Philippians 1:1. Paul and Timotheus. The latter is associated as a fellow-labourer, and an apostolic man with himself. They had together planted churches, at the hazard of their lives, and their labours entitled them to great honour. Hence we find the name of Sosthenes, and Silvanus, connected with that of Timothy, in writing to the Thessalonians. 1 Corinthians 1:1. But where do we find the like in the bulletins of Rome?
With the bishops and deacons. Tirinus says, the presbyters are inferior bishops. But bishops being here mentioned in the plural number, this epistle is understood to be addressed to all the bishops and churches in the province of Macedonia, amongst whom the apostle had laboured. Of deacons in particular, see on Acts 6.
Philippians 1:2. Grace be unto you, and peace, from God our Father, the fountain of deity, and from the Lord Jesus Christ, who is, however veiled in flesh, the brightness of the Father’s glory, and the express image of his person. Christ is here named after the Father, not as another God, but to introduce him as the only Mediator between God and man.
Philippians 1:3-4. I thank my God upon every remembrance of you. A father in the church, as Paul was, cannot cease to be a father. He is ever prayerful for his children’s prosperity; they are as his own bowels, and he exults and rejoices over them in the Lord.
Philippians 1:5. For your fellowship in the gospel. For your communion, and all the grace of which you are made partakers, by your calling from a gentile to a christian state, to sit in heavenly places in Christ Jesus. It might indeed be said to every convert, Go home to thy friends, and show them what great things the Lord hath done for thee.
Philippians 1:9-11. I pray that your love may abound yet more and more, in knowledge, and in all judgment. Love is put first here, as being the first of all the graces; for he that loveth not, knoweth not God. As we advance in knowledge of divine things, we ought to have more love to God, to his word, and to his people. As we grow in the knowledge of Christ, our judgment will improve to direct and govern our affections, and to perfect in us every grace until the day of Christ. The apostle also prays that they might be sincere, and without offence, to the end of their course, and be filled with all the fruits of righteousness to the glory of God. What delight, what care, what devotion did this most blessed man evince towards the saints at Philippi. If he should die, no matter to what death he might be sentenced; his sole concern was that the churches might live.
Philippians 1:12-13. I would ye should understand, brethren, and I know it will greatly diminish your sorrows for me, that my long and disastrous voyage, and my imprisonment, have turned out rather to the furtherance and annunciation of the gospel. The cause of my bonds are manifest in all the palace. The court have heard of my labours and sufferings in Asia, the centurion and the soldiers have reported my voyage, the passengers have talked of me in Rome, and in all other places. Christianity in the imperial city is no longer confounded with judaism, and we are not despised as a jewish sect. Some of Cæsar’s houshold have received the faith; and it would seem, had openly professed it. Chrysostom names a tradition, that a concubine of Nero had been converted by Paul, and had embraced the faith. Rejoice, ye heavens; and be glad, oh earth. The Lord hath all his enemies in derision.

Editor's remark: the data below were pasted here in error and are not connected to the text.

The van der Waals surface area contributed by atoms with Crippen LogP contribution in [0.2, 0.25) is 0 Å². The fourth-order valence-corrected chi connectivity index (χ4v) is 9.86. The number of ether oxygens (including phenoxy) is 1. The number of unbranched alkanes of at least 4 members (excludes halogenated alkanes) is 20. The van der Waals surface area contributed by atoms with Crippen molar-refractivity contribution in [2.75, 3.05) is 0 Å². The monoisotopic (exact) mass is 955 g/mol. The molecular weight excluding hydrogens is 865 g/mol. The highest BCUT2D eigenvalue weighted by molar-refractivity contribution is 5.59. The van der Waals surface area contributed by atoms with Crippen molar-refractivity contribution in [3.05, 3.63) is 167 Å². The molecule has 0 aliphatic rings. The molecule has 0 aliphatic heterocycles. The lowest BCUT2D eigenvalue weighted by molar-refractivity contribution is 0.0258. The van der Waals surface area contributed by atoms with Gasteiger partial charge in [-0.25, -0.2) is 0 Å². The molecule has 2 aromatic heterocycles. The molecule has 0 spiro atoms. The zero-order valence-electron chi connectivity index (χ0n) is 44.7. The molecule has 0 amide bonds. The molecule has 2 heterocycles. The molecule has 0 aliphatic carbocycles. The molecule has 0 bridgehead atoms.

Philippians 1:15. Some preach Christ even of envy and strife. These are supposed to be the false apostles, or heretical parties. 2 Corinthians 11:14. Galatians 1:7. Others think they were jews, who preached Christ as not yet come in the flesh, but was about to appear. By so doing they endeavoured to destroy the christian faith at Rome, and to add affliction to the apostle’s bonds.
Philippians 1:18. What then? Whether in pretence [occasion] or in truth, Christ is preached. I do rejoice in it; yea, and I will rejoice. Brevity is here connected with some obscurity, as to the men and their motives for preaching Christ through strife. Erasmus thinks they were jews, who preached Christ to excite persecution against Paul, and against the christians, as a sect dangerous to the empire.
Philippians 1:19. I know that this shall turn to my salvation through your prayer. No doubt, the prayers of all the churches were addressed, to heaven for the long persecuted and suffering Paul, the general father of the gentiles. What sighs ascended to heaven, what tears fell to the earth on his account. And as God shed down upon the people this supply, and constant effusion of the Spirit, the apostle knew that he who inspired their prayers would hear the deep groanings of the Spirit; and that he should be delivered from the mouth of the lion. Thus he rested all his case with Christ, and felt a perfect calm as to the issue.
Philippians 1:21. For me to live is Christ, and to die is gain. We have Paul’s own exposition of these words in Galatians 2:20. “I live, yet not I, but Christ liveth in me.” The divinity lived in his breast, in all the life of heaven and of love. This is that eternal life of which the Saviour spake. John 17:3. It is the life of God in the soul of man, and so powerful, in Paul’s case, as to supersede the life of sin. I live not, for we are crucified with Christ, and live to him. In such a case, as noted in Poole’s synopsis of the critics, the soul finally leaves the body perfectly free from sin.